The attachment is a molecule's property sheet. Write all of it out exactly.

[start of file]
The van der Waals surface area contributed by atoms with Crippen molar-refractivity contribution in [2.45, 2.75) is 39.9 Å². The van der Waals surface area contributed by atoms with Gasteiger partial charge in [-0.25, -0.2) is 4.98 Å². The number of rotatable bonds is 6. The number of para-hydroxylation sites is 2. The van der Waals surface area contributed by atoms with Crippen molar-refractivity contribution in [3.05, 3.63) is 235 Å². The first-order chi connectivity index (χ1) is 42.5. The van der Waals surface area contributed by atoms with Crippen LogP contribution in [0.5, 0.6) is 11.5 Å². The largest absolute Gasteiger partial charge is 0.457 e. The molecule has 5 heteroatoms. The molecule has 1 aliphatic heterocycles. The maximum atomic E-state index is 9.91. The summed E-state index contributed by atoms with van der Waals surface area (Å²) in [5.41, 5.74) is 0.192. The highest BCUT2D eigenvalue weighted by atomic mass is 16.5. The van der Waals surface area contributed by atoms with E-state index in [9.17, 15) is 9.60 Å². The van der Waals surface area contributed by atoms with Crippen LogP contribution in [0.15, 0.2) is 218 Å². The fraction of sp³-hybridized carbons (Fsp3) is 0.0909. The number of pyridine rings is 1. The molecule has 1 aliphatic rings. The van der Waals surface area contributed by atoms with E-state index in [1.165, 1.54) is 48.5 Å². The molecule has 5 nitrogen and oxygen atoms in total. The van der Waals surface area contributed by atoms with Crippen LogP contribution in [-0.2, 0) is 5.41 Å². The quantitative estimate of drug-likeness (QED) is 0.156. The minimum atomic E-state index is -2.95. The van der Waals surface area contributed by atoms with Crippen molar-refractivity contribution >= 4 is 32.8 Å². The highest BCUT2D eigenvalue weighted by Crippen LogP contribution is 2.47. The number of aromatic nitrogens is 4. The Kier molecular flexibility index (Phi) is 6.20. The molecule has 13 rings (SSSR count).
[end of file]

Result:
The van der Waals surface area contributed by atoms with Crippen molar-refractivity contribution in [2.45, 2.75) is 39.9 Å². The van der Waals surface area contributed by atoms with Gasteiger partial charge in [-0.25, -0.2) is 4.98 Å². The number of rotatable bonds is 6. The number of para-hydroxylation sites is 2. The van der Waals surface area contributed by atoms with Crippen molar-refractivity contribution in [3.05, 3.63) is 235 Å². The first-order chi connectivity index (χ1) is 42.5. The van der Waals surface area contributed by atoms with Crippen LogP contribution in [0.5, 0.6) is 11.5 Å². The largest absolute Gasteiger partial charge is 0.457 e. The molecule has 5 heteroatoms. The molecule has 1 aliphatic heterocycles. The maximum atomic E-state index is 9.91. The summed E-state index contributed by atoms with van der Waals surface area (Å²) in [5.41, 5.74) is 0.192. The highest BCUT2D eigenvalue weighted by atomic mass is 16.5. The van der Waals surface area contributed by atoms with E-state index in [9.17, 15) is 9.60 Å². The van der Waals surface area contributed by atoms with Crippen LogP contribution in [0.15, 0.2) is 218 Å². The fraction of sp³-hybridized carbons (Fsp3) is 0.0909. The number of pyridine rings is 1. The molecule has 1 aliphatic rings. The van der Waals surface area contributed by atoms with E-state index in [1.165, 1.54) is 48.5 Å². The molecule has 5 nitrogen and oxygen atoms in total. The van der Waals surface area contributed by atoms with Crippen LogP contribution in [-0.2, 0) is 5.41 Å². The quantitative estimate of drug-likeness (QED) is 0.156. The minimum atomic E-state index is -2.95. The van der Waals surface area contributed by atoms with Crippen molar-refractivity contribution >= 4 is 32.8 Å². The highest BCUT2D eigenvalue weighted by Crippen LogP contribution is 2.47. The number of aromatic nitrogens is 4. The Kier molecular flexibility index (Phi) is 6.20. The molecule has 13 rings (SSSR count).